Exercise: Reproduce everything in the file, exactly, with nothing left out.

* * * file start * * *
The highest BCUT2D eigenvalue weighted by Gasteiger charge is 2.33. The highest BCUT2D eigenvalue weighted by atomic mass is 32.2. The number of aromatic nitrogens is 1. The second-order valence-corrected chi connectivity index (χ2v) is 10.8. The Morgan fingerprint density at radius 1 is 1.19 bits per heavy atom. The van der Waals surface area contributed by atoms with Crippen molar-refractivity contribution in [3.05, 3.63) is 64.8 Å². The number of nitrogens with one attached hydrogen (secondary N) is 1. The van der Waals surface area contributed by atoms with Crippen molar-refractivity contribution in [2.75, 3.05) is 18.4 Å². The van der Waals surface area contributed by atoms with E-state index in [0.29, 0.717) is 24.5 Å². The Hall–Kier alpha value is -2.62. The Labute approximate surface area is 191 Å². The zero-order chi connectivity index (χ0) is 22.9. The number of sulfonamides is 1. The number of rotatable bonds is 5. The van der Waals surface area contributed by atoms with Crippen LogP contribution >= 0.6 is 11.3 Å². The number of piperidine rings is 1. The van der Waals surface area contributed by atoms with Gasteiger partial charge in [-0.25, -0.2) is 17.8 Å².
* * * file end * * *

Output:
The highest BCUT2D eigenvalue weighted by Gasteiger charge is 2.33. The highest BCUT2D eigenvalue weighted by atomic mass is 32.2. The number of aromatic nitrogens is 1. The second-order valence-corrected chi connectivity index (χ2v) is 10.8. The Morgan fingerprint density at radius 1 is 1.19 bits per heavy atom. The van der Waals surface area contributed by atoms with Crippen molar-refractivity contribution in [3.05, 3.63) is 64.8 Å². The number of nitrogens with one attached hydrogen (secondary N) is 1. The van der Waals surface area contributed by atoms with Crippen molar-refractivity contribution in [2.75, 3.05) is 18.4 Å². The van der Waals surface area contributed by atoms with E-state index in [0.29, 0.717) is 24.5 Å². The Hall–Kier alpha value is -2.62. The Labute approximate surface area is 191 Å². The zero-order chi connectivity index (χ0) is 22.9. The number of sulfonamides is 1. The number of rotatable bonds is 5. The van der Waals surface area contributed by atoms with Crippen LogP contribution >= 0.6 is 11.3 Å². The number of piperidine rings is 1. The van der Waals surface area contributed by atoms with Gasteiger partial charge in [-0.25, -0.2) is 17.8 Å².